I am not alone in thinking Stephen Sondheim is the greatest American composer/lyricist ever to work in musical theatre. Just check out the folks at Roundabout Theatre Company, who just renamed one of their Broadway spaces The Stephen Sondheim Theatre. Sorry Henry Miller fans, the theatre which used to carry his name now belongs to the Tony- and Oscar-winning Steve.
Sondheim is, these days, late in his career, but his work is still being showcased all over the place. On Broadway, for example, as I write this, the acclaimed revival of West Side Story, for which he contributed lyrics way back in the 50s, is still going strong after a year or more. The first revival of A Little Night Music is poised to swipe some Tony awards, with the star power of Catherine Zeta-Jones and Angela Lansbury keeping the houses full (this revival is the fulfillment of a wish I made a while ago). And as if that were not enough, the newest revue of Steve's work, Sondheim on Sondheim is currently in previews, with a starry cast including Barbara Cook and Vanessa Williams (I wrote about seeing the first Broadway revue of Sondheim's work, Side By Side By Sondheim, here), and a second revue called Putting it Together remained on the Great White Way as long as its star, Carol Burnett.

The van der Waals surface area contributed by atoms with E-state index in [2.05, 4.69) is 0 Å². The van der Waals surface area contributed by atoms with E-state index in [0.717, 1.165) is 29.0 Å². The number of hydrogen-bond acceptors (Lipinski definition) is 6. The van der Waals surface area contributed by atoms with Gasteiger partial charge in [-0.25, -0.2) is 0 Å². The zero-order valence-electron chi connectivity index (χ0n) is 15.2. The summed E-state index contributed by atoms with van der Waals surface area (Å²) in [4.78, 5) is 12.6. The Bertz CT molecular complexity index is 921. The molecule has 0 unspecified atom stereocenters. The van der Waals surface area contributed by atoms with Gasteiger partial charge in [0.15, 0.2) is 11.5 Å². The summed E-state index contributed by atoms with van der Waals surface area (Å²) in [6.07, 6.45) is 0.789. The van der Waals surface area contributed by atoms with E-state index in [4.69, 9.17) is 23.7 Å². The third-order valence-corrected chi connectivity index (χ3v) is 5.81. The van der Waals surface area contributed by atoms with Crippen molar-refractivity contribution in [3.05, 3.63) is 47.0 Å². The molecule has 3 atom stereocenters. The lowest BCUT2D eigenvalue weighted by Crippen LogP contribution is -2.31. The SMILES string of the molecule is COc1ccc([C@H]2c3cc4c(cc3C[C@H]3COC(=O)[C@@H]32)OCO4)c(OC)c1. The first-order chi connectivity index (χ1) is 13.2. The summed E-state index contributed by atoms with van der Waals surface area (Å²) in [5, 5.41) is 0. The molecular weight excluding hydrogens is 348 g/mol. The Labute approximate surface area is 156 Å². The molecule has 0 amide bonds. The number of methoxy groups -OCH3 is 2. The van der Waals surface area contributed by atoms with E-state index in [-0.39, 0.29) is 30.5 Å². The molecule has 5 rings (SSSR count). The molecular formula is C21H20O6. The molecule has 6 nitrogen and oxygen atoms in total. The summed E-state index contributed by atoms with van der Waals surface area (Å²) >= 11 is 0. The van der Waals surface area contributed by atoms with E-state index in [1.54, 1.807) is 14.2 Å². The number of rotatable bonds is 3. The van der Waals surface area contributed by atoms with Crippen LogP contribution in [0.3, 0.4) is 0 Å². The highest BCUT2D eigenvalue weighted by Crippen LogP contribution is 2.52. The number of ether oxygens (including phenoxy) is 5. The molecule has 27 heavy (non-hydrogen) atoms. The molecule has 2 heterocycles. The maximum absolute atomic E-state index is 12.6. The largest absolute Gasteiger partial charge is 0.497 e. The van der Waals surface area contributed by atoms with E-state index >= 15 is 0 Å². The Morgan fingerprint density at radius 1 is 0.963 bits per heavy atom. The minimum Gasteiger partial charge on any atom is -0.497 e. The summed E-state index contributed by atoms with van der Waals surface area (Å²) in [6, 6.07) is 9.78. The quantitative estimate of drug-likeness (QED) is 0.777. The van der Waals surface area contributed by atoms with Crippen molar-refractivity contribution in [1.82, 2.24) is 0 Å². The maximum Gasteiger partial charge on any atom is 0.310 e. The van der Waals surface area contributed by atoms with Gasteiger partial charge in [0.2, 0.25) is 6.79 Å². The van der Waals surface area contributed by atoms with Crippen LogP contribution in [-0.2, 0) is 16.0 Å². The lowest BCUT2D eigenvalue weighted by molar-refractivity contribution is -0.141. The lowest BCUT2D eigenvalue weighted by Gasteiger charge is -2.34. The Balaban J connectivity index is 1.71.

I was first introduced to the work of this genius in my college days, by one of the biggest Sondheimophiliacs ever, my friend Valerie. Val is a few years older than I, and headed a clique which centered around musical theatre, so I was always flattered to be included in her gatherings. At one such evening, she pulled out the cast album of the original A Little Night Music, and I was entranced. Frankly, I was so blown away that I sat in a corner the rest of the night, reading along with the lyric sheet as the album played.